“Brave” — the quest for a backpack, a lunch box and a strong Disney princess

imagebot (1)Okay, I’ll admit it. I spent all week chasing a princess. For my daughter. Oh God, it sounds so much worse than it is! Let me tell you the story. My daughter starts kindergarten next month and we’ve been buying school supplies. The school sent me a long, specific list of required items and I’ve been chasing them down ever since.

One of the items is a backpack, so she can carry her creations back and forth to school. She didn’t carry a backpack in preschool. It’s a good add. I’m hoping that between the backpack and the “no toys” rule, come September, my minivan will be a much cleaner place. So we were at the mall and for once, I had money to spend so I didn’t have to say, “We can go into the Disney store, but we can’t buy anything.” Not that my big goal in life is to buy stuff at the Disney store. It is most certainly not, but having money made me generous and I thought “What the hell?”

The first things I saw in that Disney store were backpacks and matching lunch boxes. And they were on sale. Always practical, I steered my daughter over to the display. “I want Merida!” she said, pointing to the “Brave” backpacks. But there was a problem.

“Grandma wants to buy you your backpack and lunch box, so do you want me to tell her you want this one?”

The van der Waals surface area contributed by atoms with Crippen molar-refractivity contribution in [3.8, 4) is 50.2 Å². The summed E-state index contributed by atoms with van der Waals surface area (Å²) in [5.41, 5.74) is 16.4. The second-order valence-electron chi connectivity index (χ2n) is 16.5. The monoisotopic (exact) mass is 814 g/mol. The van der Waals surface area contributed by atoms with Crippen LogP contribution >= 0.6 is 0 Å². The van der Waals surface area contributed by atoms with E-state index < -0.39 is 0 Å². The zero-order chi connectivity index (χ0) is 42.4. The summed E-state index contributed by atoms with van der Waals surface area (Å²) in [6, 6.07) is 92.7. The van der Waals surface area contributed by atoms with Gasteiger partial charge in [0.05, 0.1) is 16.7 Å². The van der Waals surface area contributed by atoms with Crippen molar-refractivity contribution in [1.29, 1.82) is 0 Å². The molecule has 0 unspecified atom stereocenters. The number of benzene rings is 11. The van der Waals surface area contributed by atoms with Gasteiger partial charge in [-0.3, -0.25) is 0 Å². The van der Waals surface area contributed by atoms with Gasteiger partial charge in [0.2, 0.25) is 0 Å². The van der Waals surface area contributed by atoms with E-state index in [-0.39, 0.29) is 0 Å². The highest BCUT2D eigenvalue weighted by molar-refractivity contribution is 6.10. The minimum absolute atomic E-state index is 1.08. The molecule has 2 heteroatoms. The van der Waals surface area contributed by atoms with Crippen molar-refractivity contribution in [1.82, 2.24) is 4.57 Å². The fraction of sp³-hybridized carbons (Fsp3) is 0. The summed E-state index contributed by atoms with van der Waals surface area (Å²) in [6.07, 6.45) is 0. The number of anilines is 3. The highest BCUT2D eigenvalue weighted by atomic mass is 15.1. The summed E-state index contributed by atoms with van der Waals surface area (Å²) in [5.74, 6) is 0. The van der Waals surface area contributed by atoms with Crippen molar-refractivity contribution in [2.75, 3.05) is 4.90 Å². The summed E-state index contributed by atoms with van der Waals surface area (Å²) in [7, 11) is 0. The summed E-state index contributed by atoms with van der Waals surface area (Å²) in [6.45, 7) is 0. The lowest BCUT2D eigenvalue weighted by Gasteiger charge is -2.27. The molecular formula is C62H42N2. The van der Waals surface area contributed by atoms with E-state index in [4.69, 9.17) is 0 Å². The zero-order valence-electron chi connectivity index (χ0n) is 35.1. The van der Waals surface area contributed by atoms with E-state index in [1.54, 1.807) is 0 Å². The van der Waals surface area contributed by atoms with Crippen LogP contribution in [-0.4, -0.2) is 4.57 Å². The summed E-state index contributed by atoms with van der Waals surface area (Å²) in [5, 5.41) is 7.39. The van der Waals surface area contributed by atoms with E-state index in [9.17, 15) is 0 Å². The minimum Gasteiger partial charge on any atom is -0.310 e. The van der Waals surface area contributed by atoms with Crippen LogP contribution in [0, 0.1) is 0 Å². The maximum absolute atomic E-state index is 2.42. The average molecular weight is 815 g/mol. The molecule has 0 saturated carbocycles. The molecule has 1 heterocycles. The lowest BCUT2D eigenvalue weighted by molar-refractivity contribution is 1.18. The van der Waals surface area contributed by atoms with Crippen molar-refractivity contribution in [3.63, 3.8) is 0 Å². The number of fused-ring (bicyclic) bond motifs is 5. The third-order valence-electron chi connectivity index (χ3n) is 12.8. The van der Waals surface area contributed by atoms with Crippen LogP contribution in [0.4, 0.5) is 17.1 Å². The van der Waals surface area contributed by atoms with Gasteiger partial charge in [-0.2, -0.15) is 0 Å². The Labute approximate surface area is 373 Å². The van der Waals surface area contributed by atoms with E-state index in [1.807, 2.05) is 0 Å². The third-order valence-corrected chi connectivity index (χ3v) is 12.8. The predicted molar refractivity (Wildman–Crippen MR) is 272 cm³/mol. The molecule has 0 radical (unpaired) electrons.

“Nooo, why can’t we get it?” she whined.

“Well, Sweetie, it means a lot to Grandma that she buys your backpack for school. I can tell her you want this one and she’ll buy it.”

“Nooo, why can’t we get it now?” she stomped her foot.

“I’m sorry, Sweetie, I wish I could buy it for you, but you don’t want to hurt Grandma’s feelings, do you?”

“No,” she said, glum. Then she perked up, “Can I get something else?”

Right then, I should have bought the backpack, Grandma be damned, but I didn’t. Instead, giddy with more than $5 in checking, I said, “Okay, Sweetie, one thing.”

She headed straight for the dress-up shoes and proceeded to show me three pairs. “No.” I said. “You always want to wear them outside the house.” Those freakin’ shoes are a death trap. They’re plastic with little heels and most of them are slides, so she’s got even more chance of falling down the stairs or spraining her ankle. In fact, once I’m done writing this, I’m gonna raid her dress-up chest and throw them all out.

As we toured the store, she presented several more items for my review, and we finally settled on a Rapunzel doll. We bought that and an “Iron Man” lunch box for my three-year-old, and we were out of there.

That night, I emailed Grandma to tell her about the “Brave” backpack. But when we talked to her the next day, she told us she’d been very busy and did not have time to shop for the kids. I looked up the backpacks online. Disney.com was sold out. Other stores had different “Brave” designs, but few of them had matching lunch boxes and Disney’s really was the nicest one. I took the kids back to the mall the next day (A week’s record for me. I hate the mall.) and all the “Brave” backpacks and lunch boxes were gone. My daughter pouted.

“Why did we have to ask Grandma? Now they don’t have it anymore!”